Anderson v. Jackson et al
MEMORANDUM OPINION AND ORDER directing as follows: (1) Defs Governor Jackson and City of Dothan's motion for summary judgment 56 is denied as to plf Anthony Anderson's claims for excessive force and assault and battery against def Jackson ; Only these claims will go to trial; (2) Said motion is granted as to plf Anderson's claim that def City of Dothan failed to train and supervise its officers adequately, with judgment entered in favor of defendant City of Dothan and against plf Anderson on this claim and with Anderson taking nothing on this claim. Signed by Honorable Myron H. Thompson on 8/21/09. (Attachments: # 1 civil appeals checklist)(djy, )
IN THE DISTRICT COURT OF THE UNITED STATES FOR THE MIDDLE DISTRICT OF ALABAMA, SOUTHERN DIVISION ANTHONY ANDERSON, Plaintiff, v. GOVERNOR JACKSON and the CITY OF DOTHAN, Defendants. ) ) ) ) ) ) ) ) ) )
CIVIL ACTION NO. 1:08cv175-MHT (WO)
OPINION AND ORDER Plaintiff Anthony Anderson has sued defendant City of Dothan, and one its police officers, defendant Governor Jackson, for violations of federal and state law.
Anderson charges Jackson, in his individual capacity, with a federal excessive-force claim and a state assaultand-battery claim. He also brings a federal inadequate-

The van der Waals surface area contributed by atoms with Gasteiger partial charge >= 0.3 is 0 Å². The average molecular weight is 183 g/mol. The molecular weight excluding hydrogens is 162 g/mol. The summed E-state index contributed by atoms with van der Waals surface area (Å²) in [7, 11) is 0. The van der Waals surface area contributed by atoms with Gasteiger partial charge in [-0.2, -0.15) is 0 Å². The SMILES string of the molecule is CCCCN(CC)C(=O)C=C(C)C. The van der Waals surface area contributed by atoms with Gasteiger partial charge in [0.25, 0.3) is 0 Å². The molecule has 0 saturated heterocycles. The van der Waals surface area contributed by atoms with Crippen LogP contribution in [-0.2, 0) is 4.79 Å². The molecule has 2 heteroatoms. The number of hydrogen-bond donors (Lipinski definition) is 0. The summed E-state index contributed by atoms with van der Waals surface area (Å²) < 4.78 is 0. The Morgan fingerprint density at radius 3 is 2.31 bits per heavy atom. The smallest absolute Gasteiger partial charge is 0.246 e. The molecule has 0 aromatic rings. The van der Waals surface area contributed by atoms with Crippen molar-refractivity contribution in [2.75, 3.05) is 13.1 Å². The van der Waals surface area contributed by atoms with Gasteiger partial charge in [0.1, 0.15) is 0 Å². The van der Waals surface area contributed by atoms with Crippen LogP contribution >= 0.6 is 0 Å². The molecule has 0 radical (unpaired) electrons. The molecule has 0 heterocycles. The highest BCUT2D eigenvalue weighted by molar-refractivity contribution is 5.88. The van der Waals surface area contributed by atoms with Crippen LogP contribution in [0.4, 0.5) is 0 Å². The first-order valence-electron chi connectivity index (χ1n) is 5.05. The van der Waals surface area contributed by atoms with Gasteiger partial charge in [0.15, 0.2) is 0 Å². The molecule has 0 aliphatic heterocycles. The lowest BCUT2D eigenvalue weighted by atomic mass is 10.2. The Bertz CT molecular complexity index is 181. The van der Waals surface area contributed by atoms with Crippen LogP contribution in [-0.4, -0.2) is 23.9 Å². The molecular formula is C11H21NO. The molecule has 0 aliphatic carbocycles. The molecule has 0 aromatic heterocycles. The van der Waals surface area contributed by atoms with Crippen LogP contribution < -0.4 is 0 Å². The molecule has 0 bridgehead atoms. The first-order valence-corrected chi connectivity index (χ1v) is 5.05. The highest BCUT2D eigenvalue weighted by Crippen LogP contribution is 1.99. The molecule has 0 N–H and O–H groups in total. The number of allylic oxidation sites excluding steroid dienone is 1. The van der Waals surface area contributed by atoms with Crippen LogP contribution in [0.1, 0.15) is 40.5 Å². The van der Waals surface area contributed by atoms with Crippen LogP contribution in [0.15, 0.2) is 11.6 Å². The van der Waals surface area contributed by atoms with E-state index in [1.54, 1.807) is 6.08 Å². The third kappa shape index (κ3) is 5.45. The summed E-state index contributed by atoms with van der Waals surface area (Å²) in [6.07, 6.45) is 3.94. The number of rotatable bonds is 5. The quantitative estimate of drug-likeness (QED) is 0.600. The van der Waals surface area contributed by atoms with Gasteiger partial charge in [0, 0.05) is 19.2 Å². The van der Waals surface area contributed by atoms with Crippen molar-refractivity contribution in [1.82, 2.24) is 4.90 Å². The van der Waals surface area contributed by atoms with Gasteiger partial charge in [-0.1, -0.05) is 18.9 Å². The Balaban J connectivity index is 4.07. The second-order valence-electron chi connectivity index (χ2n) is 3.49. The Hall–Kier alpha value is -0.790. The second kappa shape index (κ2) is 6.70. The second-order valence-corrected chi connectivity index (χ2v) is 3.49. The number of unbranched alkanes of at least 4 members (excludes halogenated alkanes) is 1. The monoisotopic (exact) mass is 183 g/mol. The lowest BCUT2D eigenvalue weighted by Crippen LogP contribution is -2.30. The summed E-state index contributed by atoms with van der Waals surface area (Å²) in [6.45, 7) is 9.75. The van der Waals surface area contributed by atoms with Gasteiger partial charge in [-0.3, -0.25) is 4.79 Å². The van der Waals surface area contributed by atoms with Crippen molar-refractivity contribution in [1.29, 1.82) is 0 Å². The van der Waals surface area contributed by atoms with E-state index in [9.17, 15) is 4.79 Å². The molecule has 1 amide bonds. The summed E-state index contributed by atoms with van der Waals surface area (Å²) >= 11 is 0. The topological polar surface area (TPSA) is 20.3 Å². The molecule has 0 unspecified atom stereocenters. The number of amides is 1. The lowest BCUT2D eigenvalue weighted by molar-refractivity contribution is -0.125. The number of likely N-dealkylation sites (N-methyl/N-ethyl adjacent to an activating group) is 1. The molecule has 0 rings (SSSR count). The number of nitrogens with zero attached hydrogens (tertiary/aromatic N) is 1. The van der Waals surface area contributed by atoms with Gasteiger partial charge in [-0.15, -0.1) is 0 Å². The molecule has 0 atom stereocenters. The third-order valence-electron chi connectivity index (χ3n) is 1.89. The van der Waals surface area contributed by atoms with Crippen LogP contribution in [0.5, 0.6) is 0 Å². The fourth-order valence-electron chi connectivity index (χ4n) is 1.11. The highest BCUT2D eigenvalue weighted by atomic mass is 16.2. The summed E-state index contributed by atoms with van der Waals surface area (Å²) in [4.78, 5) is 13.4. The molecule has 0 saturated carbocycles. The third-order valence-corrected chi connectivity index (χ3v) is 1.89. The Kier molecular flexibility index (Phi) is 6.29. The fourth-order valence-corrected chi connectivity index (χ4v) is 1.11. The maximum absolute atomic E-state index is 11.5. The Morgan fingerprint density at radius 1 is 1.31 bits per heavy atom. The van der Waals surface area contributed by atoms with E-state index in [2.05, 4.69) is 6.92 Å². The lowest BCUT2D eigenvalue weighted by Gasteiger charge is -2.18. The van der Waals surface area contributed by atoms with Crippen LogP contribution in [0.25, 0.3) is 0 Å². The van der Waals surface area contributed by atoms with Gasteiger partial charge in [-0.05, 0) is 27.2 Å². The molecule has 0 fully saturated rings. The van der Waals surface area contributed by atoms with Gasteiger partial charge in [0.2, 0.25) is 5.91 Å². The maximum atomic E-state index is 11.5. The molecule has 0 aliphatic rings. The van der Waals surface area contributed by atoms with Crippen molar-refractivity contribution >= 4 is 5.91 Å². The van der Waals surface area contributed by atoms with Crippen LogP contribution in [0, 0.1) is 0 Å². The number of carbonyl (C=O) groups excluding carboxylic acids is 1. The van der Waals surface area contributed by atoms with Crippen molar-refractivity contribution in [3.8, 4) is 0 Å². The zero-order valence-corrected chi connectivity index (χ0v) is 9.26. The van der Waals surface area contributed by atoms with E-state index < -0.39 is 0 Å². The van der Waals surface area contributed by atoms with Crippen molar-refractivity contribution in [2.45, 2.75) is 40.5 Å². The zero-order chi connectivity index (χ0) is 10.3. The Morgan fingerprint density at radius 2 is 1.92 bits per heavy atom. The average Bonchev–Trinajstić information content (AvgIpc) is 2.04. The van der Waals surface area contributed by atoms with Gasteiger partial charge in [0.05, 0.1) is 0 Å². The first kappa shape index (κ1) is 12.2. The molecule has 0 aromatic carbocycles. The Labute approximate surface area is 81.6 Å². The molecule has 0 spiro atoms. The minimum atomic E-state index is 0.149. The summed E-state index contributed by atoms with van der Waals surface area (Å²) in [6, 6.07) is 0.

training-and-supervision claim against the city.1 The 1. Anderson also charged Jackson with a federal false-arrest claim, and state false-arrest and illegalimprisonment claims, but Anderson explicitly withdrew these claims at summary judgment. See Plaintiff's Opposition to Summary Judgment at 10. In addition, he brought a state negligent-training-supervision-andretention claim against the city, but he did not defend (continued...)
court's jurisdiction over these claims is proper pursuant to 28 U.S.C. §§ 1331 and 1367. This lawsuit is before the court on the defendants' motion for summary judgment. in part and denied in part. The motion will be granted
Summary judgment is appropriate "if the pleadings, depositions, answers to interrogatories, and admissions on file, together with the affidavits, if any, show that there is no genuine issue as to any material fact and that the moving party is entitled to a judgment as a matter of law." Fed. R. Civ. P. 56(c). The court's role
at the summary-judgment stage is to view the evidence in 1. (...continued) this claim in his opposition to summary judgment, see id. at 27-33, and clarified in the pretrial conference that his sole claim against the city was a federal claim for inadequate training and supervision. Thus, this state claim is abandoned. See Brasseler, U.S.A. I, L.P. v. Stryker Sales Corp., 182 F.38 888, 892 (11th Cir. 1999) (trial court need not consider assertions made in pleadings but not in opposition to a motion for summary judgment). 2
the light most favorable to the non-moving party and draw all reasonable inferences in favor of that party.
Matsushita Elec. Indus. Co. v. Zenith Radio Corp., 475 U.S. 574, 587 (1986).